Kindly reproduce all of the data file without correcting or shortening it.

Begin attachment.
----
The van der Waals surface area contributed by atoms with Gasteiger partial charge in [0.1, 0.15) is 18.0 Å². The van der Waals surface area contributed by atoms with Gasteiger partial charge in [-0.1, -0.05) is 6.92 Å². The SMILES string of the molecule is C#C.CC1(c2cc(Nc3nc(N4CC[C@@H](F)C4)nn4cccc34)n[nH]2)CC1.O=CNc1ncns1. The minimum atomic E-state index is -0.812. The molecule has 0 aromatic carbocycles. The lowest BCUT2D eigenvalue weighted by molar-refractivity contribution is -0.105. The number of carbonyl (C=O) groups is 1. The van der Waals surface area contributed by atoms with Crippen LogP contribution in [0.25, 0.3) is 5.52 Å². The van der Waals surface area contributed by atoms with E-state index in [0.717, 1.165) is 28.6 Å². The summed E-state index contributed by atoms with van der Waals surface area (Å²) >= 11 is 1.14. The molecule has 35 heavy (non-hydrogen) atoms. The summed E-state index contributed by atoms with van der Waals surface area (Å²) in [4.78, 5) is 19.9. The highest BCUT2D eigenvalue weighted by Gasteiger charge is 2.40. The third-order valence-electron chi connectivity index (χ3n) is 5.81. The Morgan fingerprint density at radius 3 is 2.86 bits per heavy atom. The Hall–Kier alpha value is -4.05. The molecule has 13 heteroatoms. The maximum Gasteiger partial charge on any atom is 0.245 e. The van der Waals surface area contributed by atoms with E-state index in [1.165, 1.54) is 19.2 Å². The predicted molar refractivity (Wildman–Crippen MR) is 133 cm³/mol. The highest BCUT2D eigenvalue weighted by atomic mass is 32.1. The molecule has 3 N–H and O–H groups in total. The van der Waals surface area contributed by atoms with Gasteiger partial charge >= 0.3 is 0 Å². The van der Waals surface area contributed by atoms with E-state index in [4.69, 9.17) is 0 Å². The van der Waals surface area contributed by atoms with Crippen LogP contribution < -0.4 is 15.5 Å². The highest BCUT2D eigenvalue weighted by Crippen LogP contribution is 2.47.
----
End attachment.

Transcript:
The van der Waals surface area contributed by atoms with Gasteiger partial charge in [0.1, 0.15) is 18.0 Å². The van der Waals surface area contributed by atoms with Gasteiger partial charge in [-0.1, -0.05) is 6.92 Å². The SMILES string of the molecule is C#C.CC1(c2cc(Nc3nc(N4CC[C@@H](F)C4)nn4cccc34)n[nH]2)CC1.O=CNc1ncns1. The minimum atomic E-state index is -0.812. The molecule has 0 aromatic carbocycles. The lowest BCUT2D eigenvalue weighted by molar-refractivity contribution is -0.105. The number of carbonyl (C=O) groups is 1. The van der Waals surface area contributed by atoms with Crippen LogP contribution in [0.25, 0.3) is 5.52 Å². The van der Waals surface area contributed by atoms with E-state index in [0.717, 1.165) is 28.6 Å². The summed E-state index contributed by atoms with van der Waals surface area (Å²) >= 11 is 1.14. The molecule has 35 heavy (non-hydrogen) atoms. The summed E-state index contributed by atoms with van der Waals surface area (Å²) in [4.78, 5) is 19.9. The highest BCUT2D eigenvalue weighted by Gasteiger charge is 2.40. The third-order valence-electron chi connectivity index (χ3n) is 5.81. The Morgan fingerprint density at radius 3 is 2.86 bits per heavy atom. The Hall–Kier alpha value is -4.05. The molecule has 13 heteroatoms. The maximum Gasteiger partial charge on any atom is 0.245 e. The van der Waals surface area contributed by atoms with E-state index in [1.165, 1.54) is 19.2 Å². The predicted molar refractivity (Wildman–Crippen MR) is 133 cm³/mol. The highest BCUT2D eigenvalue weighted by atomic mass is 32.1. The molecule has 3 N–H and O–H groups in total. The van der Waals surface area contributed by atoms with Gasteiger partial charge >= 0.3 is 0 Å². The van der Waals surface area contributed by atoms with E-state index in [4.69, 9.17) is 0 Å². The van der Waals surface area contributed by atoms with Crippen LogP contribution < -0.4 is 15.5 Å². The highest BCUT2D eigenvalue weighted by Crippen LogP contribution is 2.47.